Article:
Your crusty chronicler quickly becomes cranky after too many memes about the upcoming election have been posted on his wall. Every election we—the majority—elect a leader. All too soon after, another group of us decide to badmouth the guy for which most of us voted.
The internet—also known as the worldwide web—stretches across the globe. Does the American right of freedom of speech extend that far? Should it?
The US is the best country in the world. Why do you think all those illegal aliens can’t wait to come here legally? Why do you think performers and artists of all sorts come here to work?
Consider this: some folks think your mom is a whore. It may be true but do you really want the neighbors privy to this? We may not be perfect but do we really need to air our dirty laundry everywhere? No, we don’t. (Do you really want those flag-burning foreigners in those other memes to know we can’t choose a good leader?)
But this is America. We have the right to say anything no matter how stupid. Your weary writer agrees. In the hopes of getting more thoughtful and creative reactions to the election, however, he posed the following challenge to numerous Facebook friends:
“OK. I surrender. If you are all going to insist on posting all the political stuff then we are gonna do this MY way. Here is your chance to send a message to Obama and/or Mitt Romney. One catch: it must be in the form of a song. Send me the following info:
NAME of Candidate: (OBAMA or ROMNEY)
- SONG TITLE:
- OPTIONAL: ONE–ONLY ONE sentence of explanation in case your choice is too clever! “
Here then, in chronological order, are the first results of this “like-pulling-teeth” experience:
Sam Johnson suggested “The Monkey That Became President” by Tom T Hall. Johnson said it “describes our current political spectrum quite accurately not just one candidate. But unless one has heard the song– it was a top ten hit for Tom T in 1972 during the Nixon and McGovern campaigns– it would garner the label of being racist.” However, he adds: “It is plain to see it is about all politicians as the last lines (of the song) state.”
He also submitted “Thank God and Greyhound” by Roy Clark released 1970. It fairly well says what a lot of voters are feeling and hoping will happen come November.”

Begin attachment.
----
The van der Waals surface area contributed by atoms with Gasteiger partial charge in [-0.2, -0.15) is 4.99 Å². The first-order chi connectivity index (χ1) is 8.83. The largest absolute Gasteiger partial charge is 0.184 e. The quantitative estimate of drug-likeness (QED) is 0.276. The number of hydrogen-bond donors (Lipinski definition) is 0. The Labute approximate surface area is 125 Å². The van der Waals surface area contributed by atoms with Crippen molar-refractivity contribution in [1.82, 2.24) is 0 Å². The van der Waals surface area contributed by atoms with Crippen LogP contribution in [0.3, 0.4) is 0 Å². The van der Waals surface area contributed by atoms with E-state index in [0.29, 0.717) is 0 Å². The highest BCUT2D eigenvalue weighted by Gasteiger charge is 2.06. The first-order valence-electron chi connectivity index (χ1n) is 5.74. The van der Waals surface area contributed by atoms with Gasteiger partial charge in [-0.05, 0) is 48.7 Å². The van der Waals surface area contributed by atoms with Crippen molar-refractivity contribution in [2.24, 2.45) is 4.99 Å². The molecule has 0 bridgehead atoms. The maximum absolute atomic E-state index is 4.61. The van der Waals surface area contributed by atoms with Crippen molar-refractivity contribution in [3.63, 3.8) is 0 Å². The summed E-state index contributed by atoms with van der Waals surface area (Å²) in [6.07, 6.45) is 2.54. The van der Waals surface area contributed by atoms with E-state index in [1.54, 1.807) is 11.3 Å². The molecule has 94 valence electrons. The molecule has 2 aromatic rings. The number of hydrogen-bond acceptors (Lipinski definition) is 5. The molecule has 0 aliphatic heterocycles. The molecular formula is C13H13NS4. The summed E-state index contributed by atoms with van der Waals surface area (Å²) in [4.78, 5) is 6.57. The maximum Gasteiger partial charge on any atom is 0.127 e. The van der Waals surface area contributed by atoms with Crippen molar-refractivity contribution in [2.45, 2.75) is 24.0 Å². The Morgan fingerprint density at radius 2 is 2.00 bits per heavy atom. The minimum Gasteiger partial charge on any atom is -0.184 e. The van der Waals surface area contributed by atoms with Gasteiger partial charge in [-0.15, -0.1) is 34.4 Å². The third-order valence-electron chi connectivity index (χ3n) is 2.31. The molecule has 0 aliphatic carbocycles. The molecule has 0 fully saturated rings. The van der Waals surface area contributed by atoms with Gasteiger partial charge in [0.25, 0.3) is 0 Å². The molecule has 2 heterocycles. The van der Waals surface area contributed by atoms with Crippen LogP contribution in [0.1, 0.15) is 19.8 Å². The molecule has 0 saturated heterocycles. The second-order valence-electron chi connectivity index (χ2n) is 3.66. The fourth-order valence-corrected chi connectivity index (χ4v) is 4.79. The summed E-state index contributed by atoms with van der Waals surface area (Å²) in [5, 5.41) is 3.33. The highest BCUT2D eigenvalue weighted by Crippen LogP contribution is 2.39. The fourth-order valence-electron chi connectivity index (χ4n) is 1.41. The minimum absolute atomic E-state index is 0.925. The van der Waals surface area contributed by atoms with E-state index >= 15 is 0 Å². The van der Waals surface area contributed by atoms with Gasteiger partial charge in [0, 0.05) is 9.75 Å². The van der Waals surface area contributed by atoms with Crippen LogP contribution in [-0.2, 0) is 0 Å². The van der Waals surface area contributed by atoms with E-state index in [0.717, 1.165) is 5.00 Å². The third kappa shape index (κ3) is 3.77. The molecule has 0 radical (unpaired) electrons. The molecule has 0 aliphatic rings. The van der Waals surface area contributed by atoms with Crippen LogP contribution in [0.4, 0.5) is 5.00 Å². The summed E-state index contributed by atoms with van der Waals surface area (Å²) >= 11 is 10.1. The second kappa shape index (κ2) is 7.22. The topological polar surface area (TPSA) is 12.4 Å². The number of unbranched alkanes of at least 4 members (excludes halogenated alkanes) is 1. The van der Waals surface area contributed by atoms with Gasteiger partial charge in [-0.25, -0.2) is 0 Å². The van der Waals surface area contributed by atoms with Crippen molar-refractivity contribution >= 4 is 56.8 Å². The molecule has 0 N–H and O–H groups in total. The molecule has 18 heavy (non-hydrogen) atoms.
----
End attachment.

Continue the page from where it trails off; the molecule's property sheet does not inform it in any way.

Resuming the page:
Colleen Slade chose 1988’s “It’s Money That Matters” by Randy Newman for Romney. She chose John Mayer’s cover of “Don’t Think Twice It’s All Right” which Bob Dylan wrote in 1962. She sends it out to our current leader adding: “The President once said that ‘cynicism is a sorry kind of wisdom’, then went on to show us just how sorry that could be. Thanks, I guess.”
Shirley Rosenberger submits the 1969 hit by Bill Deal & the Rhondels’ “I’ve Been Hurt” to Mr. Obama.
Russell Ziegler said: “Hey! Just a quick one for Obama. How about (from 1972 The O’Jays’) ‘The Back Stabbers’? You know: ‘They smile in your face all the time they want to take your place’ (your home, paycheck, etc.)”
Michael Kirkpatrick stated: “This is dedicated to Nobel Peace Prize winner Barack Obama who has escalated the drone program all over the world— (from 1982) ‘You Dropped a Bomb on Me’ by The Gap Band.” He also added: “Mitt Romney hums this song every night before his bedtime—‘For The Love Of Money’ by The O’Jays (from 1973).”
Ginger Hoffman couldn’t decide between two tunes meant for our elected leader: Nancy Sinatra’s (1966 hit) “These Boots Are Made for Walkin'” and Laura Bell Bundy’s 2009 number “Giddy On Up”.
Mary Sparks also had one for our present prez: Frank Sinatra’s “My Way” (1969) . . . adding “even though I don’t like it”.
Cindy Neiswenter suggested the same song for both candidates: “The Logical Song” by Supertramp (1979).
Christine Burke Heck noted: “I’m thinking (The Who’s) ‘Won’t Get Fooled Again’ saying that the 1971 hit “should be very popular!”
Sharon Fiume Sholette weighed in with this comment: “After the debate, I’d say Romney (gets 1960’s) ‘Puppy Love’ by Paul Anka because he kept staring . . . with that creepy grin.”
It was wonderful to see some folks put some thought into this as opposed to attacking parties and posting pre-manufactured memes. To the above participants: thanks for putting your music where your mouth is. If the rest of you have some musical message to the Barack Obama and Mitt Romney turn them in ASAP! Politics can be fun when you musically mock the vote!
My name is Phoenix and . . . that’s the bottom line.